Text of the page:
The Ravens players were actually rooting for the Steelers.
As in most of the postseason, the Ravens got what they wanted, gaining a rematch - or third grudge match - with their division rivals in Sunday's AFC championship game.
"We were kind of hoping for it. It's an opportunity for one of our organizations to really build up the level of hatred," Ravens inside linebacker Bart Scott said. "Somebody is going to be happy, somebody is going to be hurt."
Comments like these yesterday were surprising from the usually tight-lipped Ravens, who rarely give opponents "bulletin-board" material.
But the Ravens still feel the sting of two losses to the Steelers this season.
On Sept. 29, the Ravens led 13-3 in the second half only to lose on a 46-yard field goal in overtime. Last month, the Ravens held a 9-3 advantage in the fourth quarter only to fall on a controversial touchdown catch by Santonio Holmes in the final minute.
After evening the score with the Tennessee Titans last week, the Ravens are looking for more redemption.
"If you feel like you didn't necessarily get beat but you lost the game, you always want to have the opportunity to play that team again," Ravens safety Jim Leonhard said. "Pittsburgh's got us twice this year, and give them all the credit in the world for doing that, but we feel like we have our opportunity in front of us. We have one goal all season, and that's to win the Super Bowl. And we have to beat Pittsburgh to get there."
Leonhard said that before he joined the Ravens it was obvious the teams didn't like each other. His opinion didn't change after playing two games in the heated rivalry.
"You know you have to come to work 60 minutes that day or you're going to get it handed to," Leonhard said.
While the players and coaches have changed over the seasons, the bad blood has remained.
Earlier this season, Ravens defensive end-linebacker Terrell Suggs bragged about having bounties on Steelers wide receiver Hines Ward and running back Rashard Mendenhall (who suffered a season-ending shoulder injury on a hit by Ray Lewis). Suggs later said there were no bounties, saying they were players that the defense were focused on stopping.
In the last meeting, Ravens cornerback Frank Walker spat in the face of punter Mitch Berger, according to Berger. Walker explained that it was an accident, calling it a "slobber moment."
Said Ward after Sunday's win over the Chargers: "It's not going to be a street fight. It's going to be a war."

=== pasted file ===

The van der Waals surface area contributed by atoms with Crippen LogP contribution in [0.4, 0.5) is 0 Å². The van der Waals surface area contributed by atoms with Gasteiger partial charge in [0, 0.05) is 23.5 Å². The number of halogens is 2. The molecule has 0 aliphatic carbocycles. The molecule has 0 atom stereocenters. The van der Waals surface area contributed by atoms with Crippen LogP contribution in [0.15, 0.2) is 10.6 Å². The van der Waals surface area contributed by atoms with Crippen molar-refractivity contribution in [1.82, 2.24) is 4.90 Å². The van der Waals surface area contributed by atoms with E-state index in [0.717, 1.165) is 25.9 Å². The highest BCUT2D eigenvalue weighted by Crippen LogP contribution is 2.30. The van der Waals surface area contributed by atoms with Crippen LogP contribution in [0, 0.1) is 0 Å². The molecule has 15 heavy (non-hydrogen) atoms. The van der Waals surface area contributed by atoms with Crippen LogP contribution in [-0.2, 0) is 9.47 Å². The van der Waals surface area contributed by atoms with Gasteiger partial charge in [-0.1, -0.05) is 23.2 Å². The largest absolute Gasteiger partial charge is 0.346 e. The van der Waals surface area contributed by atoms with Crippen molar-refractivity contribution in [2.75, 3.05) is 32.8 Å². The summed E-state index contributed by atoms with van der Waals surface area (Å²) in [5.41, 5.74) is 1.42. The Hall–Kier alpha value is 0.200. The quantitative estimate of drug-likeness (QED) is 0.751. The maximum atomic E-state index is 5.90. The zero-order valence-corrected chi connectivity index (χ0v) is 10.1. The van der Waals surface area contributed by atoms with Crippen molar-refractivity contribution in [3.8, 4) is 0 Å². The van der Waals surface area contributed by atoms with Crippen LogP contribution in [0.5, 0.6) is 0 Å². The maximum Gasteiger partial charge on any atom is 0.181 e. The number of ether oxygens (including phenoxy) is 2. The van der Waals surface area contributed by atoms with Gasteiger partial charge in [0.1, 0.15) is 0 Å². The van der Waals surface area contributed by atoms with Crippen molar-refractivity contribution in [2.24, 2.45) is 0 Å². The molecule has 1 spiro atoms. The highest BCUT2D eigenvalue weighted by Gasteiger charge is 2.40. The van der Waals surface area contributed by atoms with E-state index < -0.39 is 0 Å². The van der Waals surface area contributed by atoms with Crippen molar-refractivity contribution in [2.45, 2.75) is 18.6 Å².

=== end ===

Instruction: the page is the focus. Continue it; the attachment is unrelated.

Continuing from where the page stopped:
This is one topic on which Ward and Scott - two of the biggest adversaries - both agree.
"It's two teams that try to impose their will on each other," Scott said. "Whenever you have two teams that are evenly matched, both sides are going to pay the price on the body. I look at it like [Miguel] Cotto and [Antonio] Margarito. Nobody is running or ducking or hiding from each other. We're going to stand in the middle of the ring, and we'll see who comes out on top."
Altercations, late hits and personal fouls have been a running theme in this rivalry.
Ravens linebacker Jarret Johnson made a costly mistake in the first meeting with a late hit on Ward. That personal foul jump-started the Steelers' rally.
In a series in which tempers can flare, Ravens coach John Harbaugh said his team won't keep its emotions "in check."
"But our emotions are going to be focused and directed at what needs to be done to win a football game," Harbaugh said. "Our guys are smart and disciplined. I think they'll be that way on Sunday."
This third meeting wasn't a surprise for the Ravens or the Steelers. The Ravens not only wanted another shot at the Steelers, but some players also predicted it after the second meeting.
"Some teams you know when you face them once or twice there is the possibility you'll have the opportunity to play them again, and the Steelers are one of those teams," wide receiver Derrick Mason said. "We just had to be patient, and our opportunity is here. We just have to take advantage of it."
With two road wins already in this season's playoffs, the sixth-seeded Ravens are not backing down from the challenge.
"You want to play the best, and I think they are the best right now," Scott said. "You want to test yourself. We look forward to it."